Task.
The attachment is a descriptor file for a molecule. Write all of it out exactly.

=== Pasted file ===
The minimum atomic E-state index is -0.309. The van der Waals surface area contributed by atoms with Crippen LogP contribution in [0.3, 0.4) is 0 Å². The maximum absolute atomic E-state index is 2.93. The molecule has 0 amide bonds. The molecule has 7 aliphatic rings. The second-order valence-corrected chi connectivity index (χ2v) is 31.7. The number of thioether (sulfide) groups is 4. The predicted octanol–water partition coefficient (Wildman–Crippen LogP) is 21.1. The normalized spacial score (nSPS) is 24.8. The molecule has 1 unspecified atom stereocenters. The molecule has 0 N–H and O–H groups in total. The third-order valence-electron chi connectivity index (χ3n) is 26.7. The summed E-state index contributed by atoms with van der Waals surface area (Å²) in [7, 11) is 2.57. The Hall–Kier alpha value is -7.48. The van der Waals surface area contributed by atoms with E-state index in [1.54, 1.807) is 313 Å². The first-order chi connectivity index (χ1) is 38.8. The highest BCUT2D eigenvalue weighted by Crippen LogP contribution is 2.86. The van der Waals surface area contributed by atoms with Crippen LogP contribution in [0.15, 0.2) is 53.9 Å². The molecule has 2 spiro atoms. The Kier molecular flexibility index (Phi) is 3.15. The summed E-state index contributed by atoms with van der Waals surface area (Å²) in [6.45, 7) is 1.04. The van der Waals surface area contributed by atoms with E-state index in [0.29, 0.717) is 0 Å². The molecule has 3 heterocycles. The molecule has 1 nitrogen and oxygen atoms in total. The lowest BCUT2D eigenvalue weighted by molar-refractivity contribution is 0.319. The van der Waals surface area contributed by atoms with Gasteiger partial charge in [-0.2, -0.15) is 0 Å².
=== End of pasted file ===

The minimum atomic E-state index is -0.309. The van der Waals surface area contributed by atoms with Crippen LogP contribution in [0.3, 0.4) is 0 Å². The maximum absolute atomic E-state index is 2.93. The molecule has 0 amide bonds. The molecule has 7 aliphatic rings. The second-order valence-corrected chi connectivity index (χ2v) is 31.7. The number of thioether (sulfide) groups is 4. The predicted octanol–water partition coefficient (Wildman–Crippen LogP) is 21.1. The normalized spacial score (nSPS) is 24.8. The molecule has 1 unspecified atom stereocenters. The molecule has 0 N–H and O–H groups in total. The third-order valence-electron chi connectivity index (χ3n) is 26.7. The summed E-state index contributed by atoms with van der Waals surface area (Å²) in [7, 11) is 2.57. The Hall–Kier alpha value is -7.48. The van der Waals surface area contributed by atoms with E-state index in [1.54, 1.807) is 313 Å². The first-order chi connectivity index (χ1) is 38.8. The highest BCUT2D eigenvalue weighted by Crippen LogP contribution is 2.86. The van der Waals surface area contributed by atoms with Crippen LogP contribution in [0.15, 0.2) is 53.9 Å². The molecule has 2 spiro atoms. The Kier molecular flexibility index (Phi) is 3.15. The summed E-state index contributed by atoms with van der Waals surface area (Å²) in [6.45, 7) is 1.04. The van der Waals surface area contributed by atoms with E-state index in [0.29, 0.717) is 0 Å². The molecule has 3 heterocycles. The molecule has 1 nitrogen and oxygen atoms in total. The lowest BCUT2D eigenvalue weighted by molar-refractivity contribution is 0.319. The van der Waals surface area contributed by atoms with Gasteiger partial charge in [-0.2, -0.15) is 0 Å².